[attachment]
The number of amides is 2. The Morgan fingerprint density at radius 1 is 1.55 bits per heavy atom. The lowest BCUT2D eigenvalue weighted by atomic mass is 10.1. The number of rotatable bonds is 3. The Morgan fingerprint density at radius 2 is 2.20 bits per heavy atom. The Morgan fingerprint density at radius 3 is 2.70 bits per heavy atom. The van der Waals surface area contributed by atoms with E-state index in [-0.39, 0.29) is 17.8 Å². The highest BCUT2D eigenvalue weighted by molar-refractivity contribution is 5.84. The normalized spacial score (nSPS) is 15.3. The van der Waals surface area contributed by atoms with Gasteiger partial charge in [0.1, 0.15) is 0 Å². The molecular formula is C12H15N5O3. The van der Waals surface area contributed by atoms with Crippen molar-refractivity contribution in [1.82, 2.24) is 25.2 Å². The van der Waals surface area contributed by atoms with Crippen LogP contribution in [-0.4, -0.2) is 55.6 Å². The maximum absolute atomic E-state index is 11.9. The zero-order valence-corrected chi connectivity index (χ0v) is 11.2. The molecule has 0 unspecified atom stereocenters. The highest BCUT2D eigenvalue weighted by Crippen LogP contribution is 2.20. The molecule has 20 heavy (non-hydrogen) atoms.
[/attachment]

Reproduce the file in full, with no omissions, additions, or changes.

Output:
The number of amides is 2. The Morgan fingerprint density at radius 1 is 1.55 bits per heavy atom. The lowest BCUT2D eigenvalue weighted by atomic mass is 10.1. The number of rotatable bonds is 3. The Morgan fingerprint density at radius 2 is 2.20 bits per heavy atom. The Morgan fingerprint density at radius 3 is 2.70 bits per heavy atom. The van der Waals surface area contributed by atoms with E-state index in [-0.39, 0.29) is 17.8 Å². The highest BCUT2D eigenvalue weighted by molar-refractivity contribution is 5.84. The normalized spacial score (nSPS) is 15.3. The van der Waals surface area contributed by atoms with Gasteiger partial charge in [0.1, 0.15) is 0 Å². The molecular formula is C12H15N5O3. The van der Waals surface area contributed by atoms with Crippen molar-refractivity contribution in [1.82, 2.24) is 25.2 Å². The van der Waals surface area contributed by atoms with Crippen LogP contribution in [-0.4, -0.2) is 55.6 Å². The maximum absolute atomic E-state index is 11.9. The zero-order valence-corrected chi connectivity index (χ0v) is 11.2. The molecule has 0 unspecified atom stereocenters. The highest BCUT2D eigenvalue weighted by Crippen LogP contribution is 2.20. The molecule has 20 heavy (non-hydrogen) atoms.